To all my killers and my hundred dollar billers/to emo kids who got too many feelings.” After a year of being chased by all the major majors, Seven‘s travels have led to Seven’s Travels, and as always, independent as fuck. Some claim to hate Slug‘s so-called ’emo-rap’ as they are unlikely to be able to hear the music amidst the chest thumping and imaginary gun claps. Regardless of what your machismo may allow you to accept, if you live on this planet and you’re not entirely sure what you are doing here, Atmosphere is for you. Love, hate, life, and just about everything in between painted over Ant‘s canvases – which, as of 2003, few are touching.

While each impending release have seen Slug and Ant pigeon-holed, Seven’s Travels sees them stepping out of the box. Slug‘s flow and delivery change with each song as Ant‘s pallet of sounds grow more diverse. This is instantly noticeable on the booming single “Trying To Find A Balance.” As Slug ponders their place in Hip Hop, he gets some vintage lines such as “hello ma’am would you be interested in some sexual positions and emotional investments/I’m not insane in fact I’m kinda rational/when I be asked y’all where did all the passion go?” “Bird Sings Why The Caged I Know” is a masterpiece. Not just because Slug and Ant are both at their best, but the song structure is just unbelievable. A sneaky little number, “Gotta Lotta Walls” is in the vein of “Like Today,” waxing philosophically in the form of storytelling.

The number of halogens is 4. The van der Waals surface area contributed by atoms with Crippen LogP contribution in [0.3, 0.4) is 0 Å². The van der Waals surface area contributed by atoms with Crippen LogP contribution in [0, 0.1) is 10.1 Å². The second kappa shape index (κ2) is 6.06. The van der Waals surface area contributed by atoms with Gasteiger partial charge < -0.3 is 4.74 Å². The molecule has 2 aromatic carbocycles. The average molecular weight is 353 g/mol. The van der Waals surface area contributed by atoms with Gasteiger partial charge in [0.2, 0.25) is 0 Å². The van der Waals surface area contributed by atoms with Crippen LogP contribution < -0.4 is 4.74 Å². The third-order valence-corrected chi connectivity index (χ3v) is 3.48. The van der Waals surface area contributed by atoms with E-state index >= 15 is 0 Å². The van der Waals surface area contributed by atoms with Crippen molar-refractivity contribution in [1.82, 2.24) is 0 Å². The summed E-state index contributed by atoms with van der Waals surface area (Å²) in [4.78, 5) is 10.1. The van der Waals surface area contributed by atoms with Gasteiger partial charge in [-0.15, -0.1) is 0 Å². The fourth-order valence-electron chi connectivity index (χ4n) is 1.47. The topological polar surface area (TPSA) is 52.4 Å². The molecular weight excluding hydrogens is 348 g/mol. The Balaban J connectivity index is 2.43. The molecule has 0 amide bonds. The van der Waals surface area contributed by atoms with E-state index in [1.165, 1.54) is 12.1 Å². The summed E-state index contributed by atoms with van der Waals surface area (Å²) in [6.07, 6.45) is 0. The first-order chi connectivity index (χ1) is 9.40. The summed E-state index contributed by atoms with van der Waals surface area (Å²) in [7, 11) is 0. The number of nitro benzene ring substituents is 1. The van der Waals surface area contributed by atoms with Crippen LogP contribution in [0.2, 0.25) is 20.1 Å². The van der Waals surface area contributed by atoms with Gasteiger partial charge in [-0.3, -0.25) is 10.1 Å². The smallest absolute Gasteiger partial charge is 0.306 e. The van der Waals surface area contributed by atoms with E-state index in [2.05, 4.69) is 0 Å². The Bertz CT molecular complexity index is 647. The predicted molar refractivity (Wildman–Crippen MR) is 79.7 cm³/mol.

The album really gets varied at the hurried “The Keys To Live vs. 15 Minutes of Fame,” the sing-songy “Apple” and the punk-rockish “Suicide Girls.” Their most success comes with the Def Jux inspired “Cats Van Bag.” A grinding track that Slug and Brother Ali dismantle. “Los Angeles” is the quirkiest of the bunch and Slug pays better tribute to LA than emcees that live there. It pales in comparison to the tribute he pays to his home on the beautiful “Always Coming Home To You.” The shocking absence of Lucy is somewhat replaced with the 6 minute opus “Lifter Puller.” Showing his versatility, Slug goes from self-depreciating humor (“Shoes”) to some social commentary (“National Disgrace”). Ant‘s flexibility is equally displayed from the ridiculously smooth “Denvemolorado” and the danceable “Liquor Lyles Cool July.”

What you’re left with after 70 odd minutes is a stunning piece of work, even with some inconsistencies along the way. Easily in 2003’s top 5, “Seven’s Travels” may just be the best Atmosphere album yet, even if it is their least cohesive. Foolish haters can say emo rap this and nerd rap that but while they’re off thumping their chest in some primate ritual, they are missing out on some of the best music being made today. If you think Atmosphere makes dope records say shhh…